The Consortium has already established a website as a local information repository for colleges, students, and industry folks; worked out a course equivalency grid (for course transfers); collaborated on internship development, and created an industry advisory board for curricular revision.  
Gordon College has committed substantial institutional resources to the life sciences and will continue to do so in its partnership with the Consortium, including building renovation and completion, faculty time, and making resources available to community members outside the campus. 

4. Center for Balance, Mobility and Wellness

The Center for Balance, Mobility and Wellness (CBMW) offers clinical, academic and research expertise for the treatment of individuals with neurological, vestibular (inner ear) and gait and balance disorders.

The Center provides effective out-patient physical therapy services for the treatment of neurological, vestibular, and gait and balance disorders. Our team of highly qualified, licensed physical therapist use state-of-the-art equipment to perform assessments and provide treatments for your specific needs. If you’re experiencing dizziness or if you think you may have a balance or mobility problem or if you are fearful of falling talk to your physician. He or she can refer you to the Center.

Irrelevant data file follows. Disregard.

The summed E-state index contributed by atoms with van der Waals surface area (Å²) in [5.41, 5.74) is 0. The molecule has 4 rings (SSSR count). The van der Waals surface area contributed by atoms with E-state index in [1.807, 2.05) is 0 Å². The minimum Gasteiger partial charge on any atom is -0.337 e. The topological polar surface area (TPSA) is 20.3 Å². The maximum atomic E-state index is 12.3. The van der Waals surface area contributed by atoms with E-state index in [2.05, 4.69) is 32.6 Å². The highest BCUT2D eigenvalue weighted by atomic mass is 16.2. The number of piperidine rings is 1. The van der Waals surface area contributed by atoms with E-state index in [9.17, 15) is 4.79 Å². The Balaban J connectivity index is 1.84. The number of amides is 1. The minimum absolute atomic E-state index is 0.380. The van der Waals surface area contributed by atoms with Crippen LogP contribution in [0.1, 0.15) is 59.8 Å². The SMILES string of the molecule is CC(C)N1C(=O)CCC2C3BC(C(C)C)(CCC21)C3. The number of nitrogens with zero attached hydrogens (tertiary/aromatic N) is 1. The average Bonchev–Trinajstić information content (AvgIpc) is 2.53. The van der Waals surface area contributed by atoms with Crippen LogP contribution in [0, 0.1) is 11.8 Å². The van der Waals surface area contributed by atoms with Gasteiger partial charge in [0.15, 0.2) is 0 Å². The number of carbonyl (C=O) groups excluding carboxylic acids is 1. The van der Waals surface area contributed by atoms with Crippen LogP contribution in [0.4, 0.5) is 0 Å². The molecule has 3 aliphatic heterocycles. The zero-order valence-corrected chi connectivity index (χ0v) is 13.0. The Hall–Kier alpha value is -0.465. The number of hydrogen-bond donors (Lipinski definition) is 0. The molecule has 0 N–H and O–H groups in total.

Our Therapy services include, but are not limited to:

  • Evaluation and treatment for:
    • Neurological disabilities such as Parkinson’s and stroke
    • Dizziness / Vertigo
    • Balance and Movement Disorders
  • Fall Risk assessment and prevention

One of our missions is to serve the community by promoting an active and healthy lifestyle. Our facility allows adults age 50 and over to join as a member with the following benefits:

  • Comprehensive, initial fitness evaluation with one of our fitness staff
  • Initial equipment orientation and exercise program implementation
  • Complete access to all equipment
  • Safe and comfortable environment with knowledgeable staff always available to help